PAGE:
Try to imagine Sherlock without Benedict Cumberbatch? Try and imagine if instead of Rupert Graves, who plays Inspector Lestrade had played him instead? Well, that could well have been the case!
Benedict Cumberbatch has revealed that he almost turned down the now infamous London detective role, which has shot him to global fame as a result, whilst Rupert Graves has admitted he wished he had been cast as Sherlock!
In a recent Entertainment Weekly interview the dashing British actor admitted that his hesitation in accepting the role, which is now a household name, was because of the history of the iconic character, explaining:
“This was before I had had any significant success [but] I knew there would still be a lot of focus on it. And while I had done work, it wasn’t stepping into the populist limelight like playing a character like Holmes. So I did have a pause for thought,”
But when presented with the opportunity to read for the part, he decided to give it a go after seeing how passionate the crew for the show were, explaining:
“I thought, If I’m going to do this, if I’m going to step into the limelight with a large leading role of iconic status, then I might as well do it these people,
“They know what they’re doing and I completely trust them. I felt like I was being asked to join the family and have some fun. There was nothing businessy about it. And that’s how to operate it.”
Meanwhile Rupert Graves, who plays Inspector Lestrade in the hit BBC detective series, has admitted that he would have jumped at the chance to have been offered Cumberbatch’s now infamous role.
Addressing the new series of Sherlock, which ended on our screens last weekend, Graves took to his Daily Mail column to insist that, whilst the entire nation were on the edge of their seats waiting to find out just how Sherlock had managed to fake his own death at the end of series two, he was as clueless as the rest of us, explaining:
“When I told them [press] I didn’t know, it was the truth. And as much as I asked, nudged, and twisted arms to find out, no one would tell me anything until the scripts were finished. There’s a culture of secrecy around them which is absolutely right, even it if it is infuriating.
“The scripts for the third series arrived at my North London home last spring, and if you’d been the kind of Sherlock-obsessive who listens at doors, you would have heard a mixture of ‘Wow’, ‘Oh my God!’ and ‘I can’t believe you did that!’.
“The scripts arrived just a couple of days before our first read-through at a rundown church in Soho. It was the first time the cast had been in the same room together for two years, and we all got a bit giggly because we were so excited. It’s a lovely team — and the success of the show binds us together.”
The actor then went on to reveal his thoughts upon joining the cast of one of Britain’s best exports, he continued:
“From the moment I read the very first Sherlock script, I knew I wanted to be involved. It was an astonishing, adrenalin-filled action story, without actually much action in it. The adrenalin is all verbal: it comes from Sherlock’s mouth. His reasoning and intelligence is almost like that of a superpower. I like being the character who anchors him into the real police world.”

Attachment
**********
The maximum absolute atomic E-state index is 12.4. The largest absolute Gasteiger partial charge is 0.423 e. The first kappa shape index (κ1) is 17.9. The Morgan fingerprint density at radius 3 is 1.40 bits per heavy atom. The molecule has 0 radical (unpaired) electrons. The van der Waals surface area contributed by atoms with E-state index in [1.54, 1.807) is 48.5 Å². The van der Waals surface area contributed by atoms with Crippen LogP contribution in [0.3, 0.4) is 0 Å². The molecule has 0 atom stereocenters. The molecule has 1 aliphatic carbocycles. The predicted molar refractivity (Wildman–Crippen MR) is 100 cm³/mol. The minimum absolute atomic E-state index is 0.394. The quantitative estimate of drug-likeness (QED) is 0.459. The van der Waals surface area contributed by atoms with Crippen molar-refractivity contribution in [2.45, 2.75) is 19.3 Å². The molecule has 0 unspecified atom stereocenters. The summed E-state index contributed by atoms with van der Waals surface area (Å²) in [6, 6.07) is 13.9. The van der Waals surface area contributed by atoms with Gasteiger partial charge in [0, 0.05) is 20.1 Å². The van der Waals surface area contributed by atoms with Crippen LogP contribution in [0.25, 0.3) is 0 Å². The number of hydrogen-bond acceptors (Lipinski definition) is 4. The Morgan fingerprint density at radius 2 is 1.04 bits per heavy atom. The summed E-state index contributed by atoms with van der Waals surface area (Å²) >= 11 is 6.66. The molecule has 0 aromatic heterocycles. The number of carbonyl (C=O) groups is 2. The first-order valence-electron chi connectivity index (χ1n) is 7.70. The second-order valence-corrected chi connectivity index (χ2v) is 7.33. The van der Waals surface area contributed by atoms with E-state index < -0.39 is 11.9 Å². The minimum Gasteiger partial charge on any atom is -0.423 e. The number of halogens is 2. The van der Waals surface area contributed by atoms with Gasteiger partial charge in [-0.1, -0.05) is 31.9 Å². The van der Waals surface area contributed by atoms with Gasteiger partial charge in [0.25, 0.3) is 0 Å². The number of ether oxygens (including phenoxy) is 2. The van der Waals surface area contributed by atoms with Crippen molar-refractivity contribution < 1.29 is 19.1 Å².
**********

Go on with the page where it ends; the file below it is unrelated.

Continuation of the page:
On his own character, the actor mused how he finds his role less exciting than that of other cast member:
“I’m the hapless Inspector Lestrade, whose relationship with Sherlock is interesting. He both loves him and he resents him. It’s not really anything do to with class. He knows he needs Sherlock’s brilliance, and he is angry at himself for not being brilliant.
“He is quite out of his depth with Sherlock — and he knows it. He looks flummoxed a lot.
“I’ve never played a copper before, and not playing the upper-class boy for once is nice. Because my name is Rupert and I starred in some glossy Merchant Ivory films, people have always assumed I’m posh and put me up for those parts. It’s never something I’ve been comfortable with. For a long time I wanted to change my name to Michael.”
On the shows main star, Benedict Cumberbatch, Graved confirmed what we already suspected, that he is the adorable gent we all imagine him to be, even if he is slightly envious of his fame, and role:
“I love working with Benedict and am full of admiration for him. He’ll have to learn three pages of speeches which are like verbal car chases — and I’ll just have to interject with the odd word, like ‘Exeter’.
“He has to work hugely long hours, but even when he’s doing night scenes after working all day, he’ll still be spinning around the room. It’s incredible. It’s like watching fireworks go off.
“I’d be lying if I didn’t admit there was a part of me that would have loved to have been Sherlock. After I’ve been on the show, I spend about a week pretending to be him. Did that woman have those shoes on before? If she changed them, why? What caused that scratch on that man’s face?
“But there are very few actors who could have played this version of Sherlock, and Benedict is the best of them. He has this very fast front-footed energy, which is perfect for this part. He always runs full pelt into a speech, and each take is always different. It does mean he occasionally stumbles, but what he does is brave; alive.”
Sherlock is due to begin production on its fourth series, as soon as possible according to show creator Steven Moffat – Watch a clip from series 3 below: